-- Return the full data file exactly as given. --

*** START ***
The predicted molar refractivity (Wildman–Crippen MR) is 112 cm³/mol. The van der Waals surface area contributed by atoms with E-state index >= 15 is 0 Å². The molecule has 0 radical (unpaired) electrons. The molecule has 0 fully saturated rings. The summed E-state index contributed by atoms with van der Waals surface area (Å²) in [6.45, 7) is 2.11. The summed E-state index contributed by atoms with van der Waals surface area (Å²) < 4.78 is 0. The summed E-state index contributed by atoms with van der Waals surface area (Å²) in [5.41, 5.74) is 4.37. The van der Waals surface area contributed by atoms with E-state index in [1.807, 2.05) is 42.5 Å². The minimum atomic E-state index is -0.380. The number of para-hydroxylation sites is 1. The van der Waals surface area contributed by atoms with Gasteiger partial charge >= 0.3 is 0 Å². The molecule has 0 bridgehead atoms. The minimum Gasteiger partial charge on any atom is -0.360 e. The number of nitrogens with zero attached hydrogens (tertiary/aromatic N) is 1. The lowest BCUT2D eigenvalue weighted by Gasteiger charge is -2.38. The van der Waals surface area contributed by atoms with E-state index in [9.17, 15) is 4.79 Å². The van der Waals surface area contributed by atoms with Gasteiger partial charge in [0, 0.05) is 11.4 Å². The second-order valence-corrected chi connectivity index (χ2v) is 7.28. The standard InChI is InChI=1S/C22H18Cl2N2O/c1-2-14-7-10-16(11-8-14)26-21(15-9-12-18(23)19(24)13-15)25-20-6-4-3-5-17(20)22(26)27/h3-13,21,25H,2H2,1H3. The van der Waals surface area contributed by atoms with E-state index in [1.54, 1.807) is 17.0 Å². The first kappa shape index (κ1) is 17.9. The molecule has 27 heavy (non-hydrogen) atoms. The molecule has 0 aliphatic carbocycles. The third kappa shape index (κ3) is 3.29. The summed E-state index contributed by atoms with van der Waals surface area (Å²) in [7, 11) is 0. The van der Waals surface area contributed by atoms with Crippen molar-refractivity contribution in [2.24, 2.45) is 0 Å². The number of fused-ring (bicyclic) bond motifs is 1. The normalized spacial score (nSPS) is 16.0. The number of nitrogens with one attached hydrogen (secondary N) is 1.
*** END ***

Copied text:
The predicted molar refractivity (Wildman–Crippen MR) is 112 cm³/mol. The van der Waals surface area contributed by atoms with E-state index >= 15 is 0 Å². The molecule has 0 radical (unpaired) electrons. The molecule has 0 fully saturated rings. The summed E-state index contributed by atoms with van der Waals surface area (Å²) in [6.45, 7) is 2.11. The summed E-state index contributed by atoms with van der Waals surface area (Å²) < 4.78 is 0. The summed E-state index contributed by atoms with van der Waals surface area (Å²) in [5.41, 5.74) is 4.37. The van der Waals surface area contributed by atoms with E-state index in [1.807, 2.05) is 42.5 Å². The minimum atomic E-state index is -0.380. The number of para-hydroxylation sites is 1. The van der Waals surface area contributed by atoms with Gasteiger partial charge >= 0.3 is 0 Å². The molecule has 0 bridgehead atoms. The minimum Gasteiger partial charge on any atom is -0.360 e. The number of nitrogens with zero attached hydrogens (tertiary/aromatic N) is 1. The lowest BCUT2D eigenvalue weighted by Gasteiger charge is -2.38. The van der Waals surface area contributed by atoms with E-state index in [9.17, 15) is 4.79 Å². The van der Waals surface area contributed by atoms with Gasteiger partial charge in [0, 0.05) is 11.4 Å². The second-order valence-corrected chi connectivity index (χ2v) is 7.28. The standard InChI is InChI=1S/C22H18Cl2N2O/c1-2-14-7-10-16(11-8-14)26-21(15-9-12-18(23)19(24)13-15)25-20-6-4-3-5-17(20)22(26)27/h3-13,21,25H,2H2,1H3. The van der Waals surface area contributed by atoms with E-state index in [1.54, 1.807) is 17.0 Å². The first kappa shape index (κ1) is 17.9. The molecule has 27 heavy (non-hydrogen) atoms. The molecule has 0 aliphatic carbocycles. The third kappa shape index (κ3) is 3.29. The summed E-state index contributed by atoms with van der Waals surface area (Å²) in [7, 11) is 0. The van der Waals surface area contributed by atoms with Crippen molar-refractivity contribution in [2.24, 2.45) is 0 Å². The number of fused-ring (bicyclic) bond motifs is 1. The normalized spacial score (nSPS) is 16.0. The number of nitrogens with one attached hydrogen (secondary N) is 1.